AHA 20 Deep: Yellowstone

To read the previous part: AHA 20 Deep: 823 Miles

The next morning, Christian and I awoke from our tent that lay in an uncomfortable spot in a KOA in Montana.  We had even more to appreciate when we found that a bird had pooped on our tent as if it was a Kohler toilet.  It was everywhere! Upon cleaning it up, Christian, AHA and I were soon driving through Montana again.  Because Christian and I were driving through the dark the night before, we had not been given the advantage to observe the snowy peaks that now stood formidably before us.  In addition, we had decided on stopping at a KOA because it would not have been possible to make it to Yellowstone in a reasonable time.  Thus, we were currently on our way to Yellowstone.  For a while, we just drove towards the majestic snowy peaks until we were eventually engulfed in them.

Christian and I were welcomed into Yellowstone by the tan and green mountains of the landscape in addition to the Yellowstone River.  Our first visit in the park was the Mammoth Hot Springs.  At the hot springs, there was a featured giant pillar of salt.  It very easily looked like a penis.  Christian and I had been locating phallic like things throughout the trip.  We thought our best find was the Toronto sky tower.  That was easily trumped by this salt pillar.  The hot springs were smelly, steamy and colorful.  The hot springs and salt edifices clung to the side of this one mountain as if it was a tumor.   The hot spring water trickled down the mountain.  It was really unique to observe some of the dead trees that lay on top of the plains of salt.  These trees could not grow any leaves, yet their barren trunks stood resilient.

It took us three hours to drive through Yellowstone just for us to get to our campground! And we didn’t even drive through the whole park!  On our drive, we saw a little bit of everything.  There were large shining lakes, large fluffy buffalo, expansive grassy plains, forests of bright green and brown and forests of dead trees.  There were also many mountains.  My favorite part of the entire park (for personal reasons as well as its natural beauty) was the Yellowstone Lake.  Fortunate for us, the lake was right by where our campground was.  The Yellowstone Lake is this colossal body of water that lies within the heart of the park.  The lake itself is a dark blue.  Just the color of it is quite seducing.  Moreover, it has pretty intense waves washing over itself in the middle of the water.  This bath of gods is also backed by a set of grandiose mountain peaks that are girded with snow.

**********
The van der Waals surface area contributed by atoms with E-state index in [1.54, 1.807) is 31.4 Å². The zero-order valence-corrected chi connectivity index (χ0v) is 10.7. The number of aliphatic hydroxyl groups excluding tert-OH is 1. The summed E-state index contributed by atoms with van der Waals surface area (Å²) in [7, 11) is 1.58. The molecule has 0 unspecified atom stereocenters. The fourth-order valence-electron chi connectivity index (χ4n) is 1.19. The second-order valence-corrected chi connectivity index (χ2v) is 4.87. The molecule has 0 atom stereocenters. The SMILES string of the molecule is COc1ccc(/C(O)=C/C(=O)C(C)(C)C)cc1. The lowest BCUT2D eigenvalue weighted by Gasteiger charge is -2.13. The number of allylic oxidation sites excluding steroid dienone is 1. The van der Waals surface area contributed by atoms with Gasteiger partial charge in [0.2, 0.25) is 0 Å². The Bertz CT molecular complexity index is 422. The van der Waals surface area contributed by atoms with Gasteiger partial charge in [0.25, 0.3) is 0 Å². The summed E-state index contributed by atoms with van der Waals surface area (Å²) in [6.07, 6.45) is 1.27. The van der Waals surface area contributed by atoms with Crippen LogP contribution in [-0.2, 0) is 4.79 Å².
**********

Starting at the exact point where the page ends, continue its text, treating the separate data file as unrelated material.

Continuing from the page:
Later in the day, Christian and I made our way to Old Faithful (or as I and my immature self like to call it, Old Fatful).  I would argue that Old Faithful does meet the expectations that are commonly imposed on it.  I would also argue that it exceeds the expectations put on it because if there were anything put on the top of the geyser, it would just shoot it up into our atmosphere.  What is most impressive is the science of why Old Faithful shoots up the water and air with such force.  It is because the space underneath the small opening from which the matter comes from is so dense that eventually, that density cannot be contained and BOOM, it blows its load!

Christian and I then went for a very peaceful and meditative hike on one of the mountains that is behind Old Fatful.  This is where I grew in awareness that I was not being present in the present.  On that mountain near a hot spring is where my inspiration came for writing What is Traveling?

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To read the next part: AHA 20 Deep: The Man in the Truck

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